- - Wednesday, March 25, 2015

ANALYSIS/OPINION:

Successful politicians know how to avoid a conflict of interest. Unsuccessful politicians can’t recognize one when they see one, or if they do, figure they can duck when sticks, stones and subpoenas fly. Then there are the Clintons. Bubba wrote the book on how to duck and weave. Hillary is learning, with difficulty. She doesn’t have the good ol’ boy’s wink and smile.

The latest Clinton saga — this is from the scandal machine that keeps on giving — was revealed this week by The New York Times. Marc Mezvinsky, husband of Chelsea, has apparently used his inside track with his in-laws to attract investments to Eaglevale, the hedge fund he co-founded and manages. Several wealthy Wall Street friends of his mother-in-law, who have contributed to her presidential campaign, have become Mr. Mezvinsky’s investors, too.

There’s apparently nothing jail-y or even unethical. So far. But it’s curious and maybe a conflict of interest when mother-in-law is running for president. It may be only the reckless gamble of a cocky young man, but once you’re a Clinton, even by marriage, you invite scrutiny and speculation. Mr. Mezvinsky directed his investors to put their money behind Greek government bonds, betting that the Greek economy would improve. The New York Times reports that “the $380 million fund dropped 3.6 percent [in value] last year, losing millions, while similar funds rose 5.62 percent on average.” These, the newspaper observed with a serving of wry, were “underwhelming returns.”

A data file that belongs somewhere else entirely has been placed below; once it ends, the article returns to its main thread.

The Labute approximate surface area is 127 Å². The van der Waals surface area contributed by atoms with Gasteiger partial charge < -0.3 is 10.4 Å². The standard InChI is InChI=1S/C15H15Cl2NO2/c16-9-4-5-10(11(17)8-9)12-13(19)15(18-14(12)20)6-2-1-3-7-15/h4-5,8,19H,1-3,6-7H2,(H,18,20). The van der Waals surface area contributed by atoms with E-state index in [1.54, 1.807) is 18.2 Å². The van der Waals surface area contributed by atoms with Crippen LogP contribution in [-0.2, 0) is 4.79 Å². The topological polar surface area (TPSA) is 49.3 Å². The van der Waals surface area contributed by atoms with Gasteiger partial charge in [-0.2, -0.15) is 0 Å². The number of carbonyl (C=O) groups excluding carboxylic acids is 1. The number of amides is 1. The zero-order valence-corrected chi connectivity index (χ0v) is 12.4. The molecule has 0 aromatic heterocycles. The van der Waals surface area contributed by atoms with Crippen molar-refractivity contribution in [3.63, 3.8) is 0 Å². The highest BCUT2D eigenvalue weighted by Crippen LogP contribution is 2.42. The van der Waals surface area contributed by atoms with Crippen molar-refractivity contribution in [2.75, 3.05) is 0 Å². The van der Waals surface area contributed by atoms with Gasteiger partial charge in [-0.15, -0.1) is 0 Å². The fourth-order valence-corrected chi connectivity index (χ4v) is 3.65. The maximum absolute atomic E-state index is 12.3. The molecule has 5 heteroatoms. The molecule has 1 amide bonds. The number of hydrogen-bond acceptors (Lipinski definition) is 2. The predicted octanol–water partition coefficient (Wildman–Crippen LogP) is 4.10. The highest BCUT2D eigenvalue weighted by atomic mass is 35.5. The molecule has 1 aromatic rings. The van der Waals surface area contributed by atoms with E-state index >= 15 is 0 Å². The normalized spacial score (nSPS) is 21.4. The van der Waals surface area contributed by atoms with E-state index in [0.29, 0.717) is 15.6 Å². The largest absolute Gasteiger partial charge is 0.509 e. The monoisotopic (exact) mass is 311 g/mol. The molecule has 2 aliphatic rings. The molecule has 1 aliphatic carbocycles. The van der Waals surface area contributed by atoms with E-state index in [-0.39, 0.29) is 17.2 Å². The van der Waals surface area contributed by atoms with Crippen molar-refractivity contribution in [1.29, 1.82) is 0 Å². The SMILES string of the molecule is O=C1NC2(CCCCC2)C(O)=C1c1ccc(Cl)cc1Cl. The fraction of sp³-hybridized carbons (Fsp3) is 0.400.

Anyone who has held a position in the executive branch of the government should have read the guidelines published by the United States Office of Government Ethics, in particular a section called “Preventing Conflicts of Interest in the Executive.” Bill and Hillary could usefully review it to see whether any lines, legal or ethical, have been crossed as scrutiny turns to their vast and sudden wealth and the fungible lines between them and a host of donors, business partners and assorted others in their orbit. Son-in-law might give it a look, too.

Eaglevale’s investors include hedge fund billionaire Marc Lasry and Lloyd Blankfein, the CEO of Goldman Sachs. Mr. Lasry, “a longtime Clinton friend,” runs Avenue Capital, where Chelsea worked on graduation from Stanford. He told the newspaper that he “gave them money because I thought they would make me money.” Mr. Blankfein said he had “always been a fan of Hillary Clinton.”

These may be good enough reasons, and this must sound to the Clintons, and to their son-in-law, like more blah, blah, blah. They’ve heard this song whistled before. Bubba has always lived dangerously, and been rewarded with survival. He grooves on the sound of wheels spinning within wheels. The Jacob Rothschild family has donated to the Clinton Foundation, invested $15 million with Eaglevale and Bill has spoken at a Rothschild Foundation conference sponsored by the Rothschild Foundation.

There can be power, as well as entertainment, in coincidence. Kamyl Bazbaz, a spokesman for the Clinton Foundation, tried to brush aside the coincidences: “Where our supporters choose to invest is obviously their personal prerogative and has nothing to do with the foundation in any respect.” Of course not. Heaven forfend!


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